Write a comment
TONY FARKAS | TCNS Sharon Wilson Allison, sister to Charlie Wilson, reads the text of a Texas Historical Marker that was dedicated to the U.S. Representative on Saturday November 7, 2020 in Trinity, Texas.
By Tony Farkas
TRINITY — Millions of Google returns on a search, as well as a movie, might give some folks a passing familiarity for Rep. Charlie Wilson, who served in the U.S. House of Representatives for 24 years.
For the residents of Trinity, though, Little Charles, as he was known, was the definition of the hometown boy who done good. Because of that, on Saturday an official Texas Historical Marker was dedicated at his boyhood home.
The Trinity Historical Society also dedicated a marker to the “Wobbly Bobbly,” the Waco, Beaumont, Trinity and Sabine Railroad on Saturday.
Wilson was born in Trinity on June 1, 1933, and served in both the Texas Legislature and the U.S. House, representing the districts around his home town. He died Feb. 10, 2010, in Lufkin, Texas.
Susan Madeley of the Trinity County Historical Commission said that there were many accomplishments made by the congressman, particularly with funding for Afghan rebels during that country’s war with the Soviet Union in the 1980s, the subject of the movie “Charlie Wilson’s War.”
Wilson also was a champion in business and environmental arenas as well, and was known as a consummate dealmaker.
Sharon Wilson Allison, Charlie’s sister, said she cherished the memories of her time in Trinity and her brother.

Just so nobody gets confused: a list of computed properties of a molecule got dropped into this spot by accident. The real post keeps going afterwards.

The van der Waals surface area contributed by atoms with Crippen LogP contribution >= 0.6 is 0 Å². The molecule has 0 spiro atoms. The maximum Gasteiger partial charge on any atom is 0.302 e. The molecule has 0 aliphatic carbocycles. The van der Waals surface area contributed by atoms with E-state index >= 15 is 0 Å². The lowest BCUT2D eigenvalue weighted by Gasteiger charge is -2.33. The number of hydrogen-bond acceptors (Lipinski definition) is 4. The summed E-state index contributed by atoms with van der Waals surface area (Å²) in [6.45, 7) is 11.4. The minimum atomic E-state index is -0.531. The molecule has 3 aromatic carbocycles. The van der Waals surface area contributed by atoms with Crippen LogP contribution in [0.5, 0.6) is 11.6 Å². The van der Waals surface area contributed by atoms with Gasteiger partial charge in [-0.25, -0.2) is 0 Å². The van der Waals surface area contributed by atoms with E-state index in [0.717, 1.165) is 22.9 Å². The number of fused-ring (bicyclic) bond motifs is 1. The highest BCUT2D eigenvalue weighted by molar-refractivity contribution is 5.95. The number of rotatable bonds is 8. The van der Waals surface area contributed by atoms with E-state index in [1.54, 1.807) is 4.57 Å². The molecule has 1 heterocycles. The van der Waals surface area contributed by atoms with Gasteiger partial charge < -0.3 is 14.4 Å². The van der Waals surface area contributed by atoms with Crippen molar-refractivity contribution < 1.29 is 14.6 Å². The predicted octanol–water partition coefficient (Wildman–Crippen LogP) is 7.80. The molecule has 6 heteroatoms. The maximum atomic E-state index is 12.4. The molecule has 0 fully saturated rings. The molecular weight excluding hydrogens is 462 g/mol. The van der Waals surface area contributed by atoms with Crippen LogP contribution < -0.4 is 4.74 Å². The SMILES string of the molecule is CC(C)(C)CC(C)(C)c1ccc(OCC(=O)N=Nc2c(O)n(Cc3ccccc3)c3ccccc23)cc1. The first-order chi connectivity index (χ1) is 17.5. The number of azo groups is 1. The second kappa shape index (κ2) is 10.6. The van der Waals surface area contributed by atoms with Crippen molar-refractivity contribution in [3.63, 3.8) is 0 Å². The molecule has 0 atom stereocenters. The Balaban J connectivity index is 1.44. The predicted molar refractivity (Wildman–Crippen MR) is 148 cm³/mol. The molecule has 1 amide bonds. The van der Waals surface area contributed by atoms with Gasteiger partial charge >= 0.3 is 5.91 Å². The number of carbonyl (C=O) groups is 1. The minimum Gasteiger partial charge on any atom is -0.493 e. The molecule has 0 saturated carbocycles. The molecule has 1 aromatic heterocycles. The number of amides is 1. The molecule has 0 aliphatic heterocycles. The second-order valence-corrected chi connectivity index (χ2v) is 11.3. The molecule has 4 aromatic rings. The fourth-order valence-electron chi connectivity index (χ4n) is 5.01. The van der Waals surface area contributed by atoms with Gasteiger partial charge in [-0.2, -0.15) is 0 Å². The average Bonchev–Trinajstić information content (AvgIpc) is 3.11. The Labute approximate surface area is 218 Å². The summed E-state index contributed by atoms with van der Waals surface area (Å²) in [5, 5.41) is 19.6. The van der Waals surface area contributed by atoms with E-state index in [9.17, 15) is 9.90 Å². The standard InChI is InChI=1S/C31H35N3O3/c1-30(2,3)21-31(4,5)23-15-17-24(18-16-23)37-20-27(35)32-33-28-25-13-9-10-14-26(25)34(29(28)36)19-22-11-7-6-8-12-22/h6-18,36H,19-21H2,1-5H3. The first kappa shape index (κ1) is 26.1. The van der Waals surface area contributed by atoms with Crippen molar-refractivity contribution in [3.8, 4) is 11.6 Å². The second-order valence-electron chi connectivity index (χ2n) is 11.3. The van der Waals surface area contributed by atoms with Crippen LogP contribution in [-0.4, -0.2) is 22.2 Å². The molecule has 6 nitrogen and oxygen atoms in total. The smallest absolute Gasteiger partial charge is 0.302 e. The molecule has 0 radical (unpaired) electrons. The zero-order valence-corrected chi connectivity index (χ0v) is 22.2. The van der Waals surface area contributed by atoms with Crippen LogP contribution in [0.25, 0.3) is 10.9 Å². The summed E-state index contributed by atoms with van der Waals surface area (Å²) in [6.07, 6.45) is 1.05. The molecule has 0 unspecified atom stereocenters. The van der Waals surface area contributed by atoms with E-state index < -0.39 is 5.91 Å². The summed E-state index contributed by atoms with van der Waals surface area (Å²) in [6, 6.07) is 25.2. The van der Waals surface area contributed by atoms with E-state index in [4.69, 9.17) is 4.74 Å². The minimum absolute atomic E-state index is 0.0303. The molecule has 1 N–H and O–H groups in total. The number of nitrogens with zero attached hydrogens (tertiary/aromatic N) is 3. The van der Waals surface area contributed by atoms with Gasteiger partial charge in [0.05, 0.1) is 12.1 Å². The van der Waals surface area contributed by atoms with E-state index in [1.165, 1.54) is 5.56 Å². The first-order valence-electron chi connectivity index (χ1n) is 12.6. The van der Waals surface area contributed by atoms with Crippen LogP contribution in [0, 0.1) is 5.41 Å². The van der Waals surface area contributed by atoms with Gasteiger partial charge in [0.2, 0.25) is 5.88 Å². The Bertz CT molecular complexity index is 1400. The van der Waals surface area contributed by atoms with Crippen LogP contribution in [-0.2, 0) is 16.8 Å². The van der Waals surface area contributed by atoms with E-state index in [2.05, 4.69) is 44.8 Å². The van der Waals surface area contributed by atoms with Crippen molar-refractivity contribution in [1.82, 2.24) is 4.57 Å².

“(My family) would be so honored that you were here,” she said. “Thank you for doing this.”
Earlier on Saturday, on the southwest corner of Main and Maple streets, the commission dedicated and unveiled a marker commemorating the Waco, Beaumont, Trinity and Sabine Railroad, which was known affectionately by the people of the time as the Wobbly Bobbly Turnover and Stop.
TONY FARKAS | TCNS Historians Jason Rose (left) and Everett Lueck unveil a Texas Historical Marker that was dedicated to the WBT&S Railroad on Saturday in Trinity, near the site of the now-defunct railroad’s home offices.
The railroad was chartered in September 1881, and was used primarily as a logging tram, as the area to this day is a large producer of timber. Over the 115.2 miles of track, passengers, mail, pulpwood, tomatoes, vehicles and oil, among other freight, was transported, according to the marker request application compiled by Jason Rose and Madeley.
It stopped operation in 1959, and the remaining engine was restored and is on display at the Galveston Railroad Museum.